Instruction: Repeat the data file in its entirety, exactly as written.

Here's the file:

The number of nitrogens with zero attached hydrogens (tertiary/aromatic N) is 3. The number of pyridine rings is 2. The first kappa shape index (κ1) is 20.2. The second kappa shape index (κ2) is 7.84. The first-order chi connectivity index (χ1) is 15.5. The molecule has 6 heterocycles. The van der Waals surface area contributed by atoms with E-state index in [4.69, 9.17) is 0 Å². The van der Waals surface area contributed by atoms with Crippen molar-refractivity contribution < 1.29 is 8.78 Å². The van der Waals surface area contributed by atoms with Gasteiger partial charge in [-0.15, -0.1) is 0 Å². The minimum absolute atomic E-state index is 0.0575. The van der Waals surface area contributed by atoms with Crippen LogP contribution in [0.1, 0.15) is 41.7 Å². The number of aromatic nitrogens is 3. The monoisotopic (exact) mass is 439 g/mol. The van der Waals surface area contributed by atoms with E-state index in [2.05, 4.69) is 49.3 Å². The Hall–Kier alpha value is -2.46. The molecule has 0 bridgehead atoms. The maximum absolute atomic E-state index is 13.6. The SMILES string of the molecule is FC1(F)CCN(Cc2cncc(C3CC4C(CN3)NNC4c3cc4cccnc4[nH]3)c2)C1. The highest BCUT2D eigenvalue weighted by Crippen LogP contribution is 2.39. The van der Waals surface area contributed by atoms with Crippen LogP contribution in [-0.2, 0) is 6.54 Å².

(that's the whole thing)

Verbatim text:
The number of nitrogens with zero attached hydrogens (tertiary/aromatic N) is 3. The number of pyridine rings is 2. The first kappa shape index (κ1) is 20.2. The second kappa shape index (κ2) is 7.84. The first-order chi connectivity index (χ1) is 15.5. The molecule has 6 heterocycles. The van der Waals surface area contributed by atoms with E-state index in [4.69, 9.17) is 0 Å². The van der Waals surface area contributed by atoms with Crippen molar-refractivity contribution < 1.29 is 8.78 Å². The van der Waals surface area contributed by atoms with Gasteiger partial charge in [-0.15, -0.1) is 0 Å². The minimum absolute atomic E-state index is 0.0575. The van der Waals surface area contributed by atoms with Crippen LogP contribution in [0.1, 0.15) is 41.7 Å². The number of aromatic nitrogens is 3. The monoisotopic (exact) mass is 439 g/mol. The van der Waals surface area contributed by atoms with E-state index in [2.05, 4.69) is 49.3 Å². The Hall–Kier alpha value is -2.46. The molecule has 0 bridgehead atoms. The maximum absolute atomic E-state index is 13.6. The SMILES string of the molecule is FC1(F)CCN(Cc2cncc(C3CC4C(CN3)NNC4c3cc4cccnc4[nH]3)c2)C1. The highest BCUT2D eigenvalue weighted by Crippen LogP contribution is 2.39. The van der Waals surface area contributed by atoms with Crippen LogP contribution in [-0.2, 0) is 6.54 Å².